If you're a ComicsAlliance reader, then there's a pretty good chance that you're already familiar with Spike Trotman, especially when it comes to her success on Kickstarter. As the creator of The Sleep of Reason and Poorcraft, Spike's had Kickstarter success funding her own comics, and as the editor of Smut Peddler, her latest campaign pulled in an overwhelmingly successful $180,000. If anything will make you an expert on how crowdfunding works, that's the kind of track record that'll do it.
Now, Spike's back with her latest comic, Let's Kickstart A Comic (And Not Screw It Up), featuring harsh truths and solid tips on how to help artists get their own projects off the ground without being financially devastated as a result.
Welcome back to the ComicsAlliance Podcast. your source for comic book entertainment culture, news, humor and commentary.
In this week’s episode, we’ll talk about the increasingly well populated landscape of television series based on comic books, our impressions of specific projects, and what if any effect these developments may have on the comic book business itself.
Some people watch Neil deGrasse Tyson's Cosmos as a science show. Other's watch it more as a CGI-powered spectacular. Artist Andrew Stewart seems to enjoy it both ways, although his 5-page, black and white fan comic celebration of the FOX TV series definitely skews toward the latter, propelling the show's host through some of the most enjoyable cosmic imagery this side of Jack Kirby's adaptation of 2001: A Space Odyssey.
If you're not familiar with Humble Bundle, here's the deal: Deals.
Specifically, they're deals with proceeds that go to charity. So far, the site has offered comedy albums, downloadable video games, ebooks, and even movies, but it's teaming up with Image Comics for its first-ever digital comics deal over the next two weeks or so, and buyers can choose how much of the money they spend goes to creators and how much goes to the Comic Book Legal Defense Fund. The books in the offer are the first volumes of Saga, Fatale, East of West, Lazarus, Morning Glories, Revival, and Chew, and two volumes of The Walking Dead.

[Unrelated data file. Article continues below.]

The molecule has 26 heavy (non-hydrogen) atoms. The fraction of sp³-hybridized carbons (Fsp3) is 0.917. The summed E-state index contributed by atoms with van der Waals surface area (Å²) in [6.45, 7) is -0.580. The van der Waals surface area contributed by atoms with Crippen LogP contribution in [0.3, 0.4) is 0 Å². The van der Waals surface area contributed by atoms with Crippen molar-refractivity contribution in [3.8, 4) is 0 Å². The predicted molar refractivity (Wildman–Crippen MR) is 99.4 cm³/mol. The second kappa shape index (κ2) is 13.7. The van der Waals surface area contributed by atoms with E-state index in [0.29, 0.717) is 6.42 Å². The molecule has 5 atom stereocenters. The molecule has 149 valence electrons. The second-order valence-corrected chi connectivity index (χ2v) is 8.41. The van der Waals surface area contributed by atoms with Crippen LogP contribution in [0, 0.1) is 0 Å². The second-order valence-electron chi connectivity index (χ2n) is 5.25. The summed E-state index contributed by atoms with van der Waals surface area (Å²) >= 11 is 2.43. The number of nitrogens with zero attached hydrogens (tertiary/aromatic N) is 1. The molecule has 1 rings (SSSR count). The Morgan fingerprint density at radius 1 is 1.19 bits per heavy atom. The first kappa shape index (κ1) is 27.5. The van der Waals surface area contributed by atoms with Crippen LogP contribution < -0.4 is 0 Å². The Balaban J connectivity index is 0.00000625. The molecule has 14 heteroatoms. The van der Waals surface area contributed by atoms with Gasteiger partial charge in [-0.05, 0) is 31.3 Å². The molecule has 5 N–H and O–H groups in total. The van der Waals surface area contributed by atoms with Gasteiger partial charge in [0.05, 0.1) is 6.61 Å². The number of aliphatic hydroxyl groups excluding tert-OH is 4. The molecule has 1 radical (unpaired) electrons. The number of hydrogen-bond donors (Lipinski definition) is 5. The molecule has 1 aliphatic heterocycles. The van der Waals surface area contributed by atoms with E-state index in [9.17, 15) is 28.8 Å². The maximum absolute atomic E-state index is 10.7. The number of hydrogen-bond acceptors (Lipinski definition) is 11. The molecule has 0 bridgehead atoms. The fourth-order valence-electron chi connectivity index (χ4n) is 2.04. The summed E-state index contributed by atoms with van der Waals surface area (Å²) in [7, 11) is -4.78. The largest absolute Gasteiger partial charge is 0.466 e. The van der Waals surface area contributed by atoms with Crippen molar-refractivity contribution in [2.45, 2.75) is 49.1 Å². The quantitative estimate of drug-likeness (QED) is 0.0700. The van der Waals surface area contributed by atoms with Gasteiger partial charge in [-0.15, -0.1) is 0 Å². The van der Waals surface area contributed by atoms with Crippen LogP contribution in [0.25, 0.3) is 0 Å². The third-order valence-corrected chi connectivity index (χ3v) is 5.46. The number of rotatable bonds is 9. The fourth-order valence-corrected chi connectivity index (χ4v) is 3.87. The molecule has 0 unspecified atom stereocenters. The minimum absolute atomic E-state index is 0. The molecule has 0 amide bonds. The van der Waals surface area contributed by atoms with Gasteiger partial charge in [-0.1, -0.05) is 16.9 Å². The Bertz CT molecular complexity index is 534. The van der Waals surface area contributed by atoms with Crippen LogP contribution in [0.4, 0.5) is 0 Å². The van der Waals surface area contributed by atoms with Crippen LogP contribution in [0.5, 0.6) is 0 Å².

Digital comics retailer ComiXology announced on Saturday that it was "retiring" its existing iOS applications for iPhone and iPad and replacing them with a new version that does not include the ability to make in-app purchases, one of the platform's most signature and popular features. The iOS app's storefront is simply gone, leaving only a reader app in its place. Going forward, iOS users will have to pursue the less direct path of buying their digital comics from ComiXology's Web interface and later syncing them to their devices using the new app. This process circumvents Apple -- whose iTunes App Store takes 30% of all in-app purchases from all vendors in the IOS marketplace -- and thereby presumably frees up more profit for comic book publishers and/or comic book creators.
Presently, ComiXology's branded iOS apps for DC, Marvel, Image and IDW are working as they have been. The Android app has also been updated, and users can make in-app purchases with a new integrated storefront instead of through Google Play.